‘Spring Snow’ by Yukio Mishima

Fiction – paperback; Vintage; 389 pages; 2000. Translated from the Japanese by Michael Gallagher

Spring-snowFirst published in 1968 but set in 1912, Spring Snow is the first in Yukio Mishima’s acclaimed The Sea of Fertility tetralogy. It’s a rather beautiful and austere tale about a teenage boy, Kiyoaki, who falls in love with an attractive and spirited girl, Satoko, two years his senior, but he plays hard to get and views their “romance” as a bit of a game. It is only when Satoko becomes engaged to a royal prince that Kiyoaki begins to understand his depths of feeling for her — and the enormous loss he looks likely to face unless he takes drastic action to change the course of events.

As well as being a deeply moving love story — think a Japanese version of Romeo and Juliet — the book is a brilliant portrait of Japanese society at a time when the aristocracy was waning and rich provincial families were becoming a powerful elite. Through the complex and troubled character of Kiyoaki, it vividly portrays the clash between a rigid militaristic tradition and a less restrained, Westernised way of life.

Written in lush, languid prose, filled with beautiful sentences and turns of phrase, this is one of the most enjoyable books I have read this year. It’s a dense and complex work, but is imbued with such pitch-perfect sentiment it’s difficult not to get caught up in this rather angst-ridden romance. And the ending is a stunner. I definitely want to explore the rest of the books in this series.

‘The Enchanted April’ by Elizabeth Von Arnim

Fiction – paperback; Vintage Classics; 288 pages; 2015. Review copy courtesy of the publisher.

The-enchanted-aprilThe Enchanted April is appropriately named for it is, indeed, one of the most enchanting books I’ve ever had the pleasure of reading. First published in 1922, it tells the story of four very different English women who go on holiday to Italy together without their male partners — quite a daring proposition in itself at that time in history; even more daring when you realise that none of them know each other before the month-long trip.

The holiday is first mooted by an unhappy Mrs Wilkins who sees an advertisement in The Times which captures her eye — and her imagination— looking for “Those Who Appreciate Wisteria and Sunshine” to rent a “small medieval Italian castle on the shores of the Mediterranean” for the month of April. She advertises for companions, which is how she is joined by Mrs Arbuthnot, who is fleeing an unappreciative husband; the elderly, fusty, set-in-her-ways Mrs Fisher; and the beautiful Lady Caroline, who is not yet ready to settle down but is sick of being chased by marriage-hungry young men.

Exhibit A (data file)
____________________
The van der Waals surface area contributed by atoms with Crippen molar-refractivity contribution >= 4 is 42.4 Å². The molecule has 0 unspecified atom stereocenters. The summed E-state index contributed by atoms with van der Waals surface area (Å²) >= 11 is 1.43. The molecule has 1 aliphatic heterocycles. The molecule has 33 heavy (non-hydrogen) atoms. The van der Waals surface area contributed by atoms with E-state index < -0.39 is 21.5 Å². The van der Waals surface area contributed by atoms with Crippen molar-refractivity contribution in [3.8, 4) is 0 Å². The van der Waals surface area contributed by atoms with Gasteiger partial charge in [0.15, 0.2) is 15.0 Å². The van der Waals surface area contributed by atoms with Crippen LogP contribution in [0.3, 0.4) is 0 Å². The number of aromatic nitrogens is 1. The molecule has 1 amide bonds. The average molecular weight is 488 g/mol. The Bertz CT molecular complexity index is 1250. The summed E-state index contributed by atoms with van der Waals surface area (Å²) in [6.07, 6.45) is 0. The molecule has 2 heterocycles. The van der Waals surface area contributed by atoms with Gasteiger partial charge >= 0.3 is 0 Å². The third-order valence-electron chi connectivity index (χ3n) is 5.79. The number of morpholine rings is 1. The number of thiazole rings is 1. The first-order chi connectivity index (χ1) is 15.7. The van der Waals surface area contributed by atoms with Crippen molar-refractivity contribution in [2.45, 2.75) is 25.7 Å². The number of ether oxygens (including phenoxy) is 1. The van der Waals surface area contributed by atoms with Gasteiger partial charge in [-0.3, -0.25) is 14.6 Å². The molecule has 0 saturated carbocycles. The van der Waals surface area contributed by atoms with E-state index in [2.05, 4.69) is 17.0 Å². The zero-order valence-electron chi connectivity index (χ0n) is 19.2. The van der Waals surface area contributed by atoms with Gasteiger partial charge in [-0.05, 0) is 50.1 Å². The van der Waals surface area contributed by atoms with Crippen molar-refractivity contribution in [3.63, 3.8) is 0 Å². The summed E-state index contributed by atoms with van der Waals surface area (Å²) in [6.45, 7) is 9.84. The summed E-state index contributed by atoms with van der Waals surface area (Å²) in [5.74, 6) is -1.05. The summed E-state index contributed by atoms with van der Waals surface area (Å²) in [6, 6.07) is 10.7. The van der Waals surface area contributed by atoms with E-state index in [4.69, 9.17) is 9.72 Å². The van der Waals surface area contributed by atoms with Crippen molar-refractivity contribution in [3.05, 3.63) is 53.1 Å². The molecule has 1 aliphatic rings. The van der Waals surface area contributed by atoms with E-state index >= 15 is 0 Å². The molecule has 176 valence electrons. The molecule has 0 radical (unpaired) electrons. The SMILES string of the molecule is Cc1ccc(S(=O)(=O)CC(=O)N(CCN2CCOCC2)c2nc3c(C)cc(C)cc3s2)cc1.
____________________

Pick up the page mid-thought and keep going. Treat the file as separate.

In the delightful confines of the castle and its heavenly garden, the four women seek rest, recreation and respite with mixed, and often humorous, results as clashes between personalities and numerous misunderstandings ensue. A  brilliantly evocative comedy of manners and an insightful exploration of the give and take required between friends and married couples, I totally loved this warm and delightful book. It’s uplifting, fun and the perfect summer read.

34 thoughts on “Five Fast Reviews: Franco Berardi, Elena Ferrante, Helen Macdonald, Yukio Mishima and Elizabeth Von Arnim”

    1. Thanks, Sharkell. Thought I’d try out this format because I know I will never find the time/energy to write full 800-word reviews for all these books, so this felt like a reasonable compromise.

      Liked by 1 person

  1. Currently about two thirds through My Brilliant Friend and also wondering what the frenzy is about. I too am thinking I won’t read the rest of the series.


    1. I really loved it… Mind you, it takes a little while to “get into it” but once I got into the denseness of the prose I really enjoyed being swept along by the story.


  2. Great format & great diversity in reading matter…
    Must be nearly 10yrs since I read Enchanted April & reviews like this remind me how much I liked it but make me want to reread it to see if post lit studies I find it even more ‘enchanting’ … talking of which Spring Snow sounds just that too – will definitely source that one.


    1. Well, you can never accuse me of not having diverse reading tastes! It helps that I’m in a great book group that chooses stuff I wouldn’t normally choose, which is how I came to read both the Ferrante and the Mishima.

      Enchanted April is one of those books I’ve wanted to read for years. Then Vintage just re-released it under their Classics imprint, so I no longer had an excuse not to. I was utterly charmed by it.

      Liked by 1 person

  3. The von Arnim is SO charming. She does darkly funny and charming so well, in different books, that is hard to believe they are by the same author. The film was also rather lovely.